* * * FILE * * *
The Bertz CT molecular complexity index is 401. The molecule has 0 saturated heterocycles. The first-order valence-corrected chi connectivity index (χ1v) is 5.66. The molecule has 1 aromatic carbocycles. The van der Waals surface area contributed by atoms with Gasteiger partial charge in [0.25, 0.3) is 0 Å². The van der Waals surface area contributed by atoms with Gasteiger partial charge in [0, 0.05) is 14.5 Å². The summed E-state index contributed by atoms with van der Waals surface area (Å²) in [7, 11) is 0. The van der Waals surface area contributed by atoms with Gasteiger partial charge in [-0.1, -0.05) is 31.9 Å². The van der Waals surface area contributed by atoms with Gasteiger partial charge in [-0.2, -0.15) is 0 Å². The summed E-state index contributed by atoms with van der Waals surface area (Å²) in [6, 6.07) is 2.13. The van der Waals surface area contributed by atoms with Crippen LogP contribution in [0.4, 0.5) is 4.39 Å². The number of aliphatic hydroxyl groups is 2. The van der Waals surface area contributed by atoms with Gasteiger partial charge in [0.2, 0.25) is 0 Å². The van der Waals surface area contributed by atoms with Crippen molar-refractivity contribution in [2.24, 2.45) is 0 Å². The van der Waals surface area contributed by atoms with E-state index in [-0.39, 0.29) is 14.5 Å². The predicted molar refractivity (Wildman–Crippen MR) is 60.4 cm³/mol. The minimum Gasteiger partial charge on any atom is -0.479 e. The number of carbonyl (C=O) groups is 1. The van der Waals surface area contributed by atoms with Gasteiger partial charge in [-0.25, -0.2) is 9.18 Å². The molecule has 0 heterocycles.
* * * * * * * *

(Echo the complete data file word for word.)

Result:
The Bertz CT molecular complexity index is 401. The molecule has 0 saturated heterocycles. The first-order valence-corrected chi connectivity index (χ1v) is 5.66. The molecule has 1 aromatic carbocycles. The van der Waals surface area contributed by atoms with Gasteiger partial charge in [0.25, 0.3) is 0 Å². The van der Waals surface area contributed by atoms with Gasteiger partial charge in [0, 0.05) is 14.5 Å². The summed E-state index contributed by atoms with van der Waals surface area (Å²) in [7, 11) is 0. The van der Waals surface area contributed by atoms with Gasteiger partial charge in [-0.1, -0.05) is 31.9 Å². The van der Waals surface area contributed by atoms with Gasteiger partial charge in [-0.2, -0.15) is 0 Å². The summed E-state index contributed by atoms with van der Waals surface area (Å²) in [6, 6.07) is 2.13. The van der Waals surface area contributed by atoms with Crippen LogP contribution in [0.4, 0.5) is 4.39 Å². The number of aliphatic hydroxyl groups is 2. The van der Waals surface area contributed by atoms with Gasteiger partial charge in [0.2, 0.25) is 0 Å². The van der Waals surface area contributed by atoms with Crippen molar-refractivity contribution in [2.24, 2.45) is 0 Å². The van der Waals surface area contributed by atoms with E-state index in [-0.39, 0.29) is 14.5 Å². The predicted molar refractivity (Wildman–Crippen MR) is 60.4 cm³/mol. The minimum Gasteiger partial charge on any atom is -0.479 e. The number of carbonyl (C=O) groups is 1. The van der Waals surface area contributed by atoms with Gasteiger partial charge in [-0.25, -0.2) is 9.18 Å². The molecule has 0 heterocycles.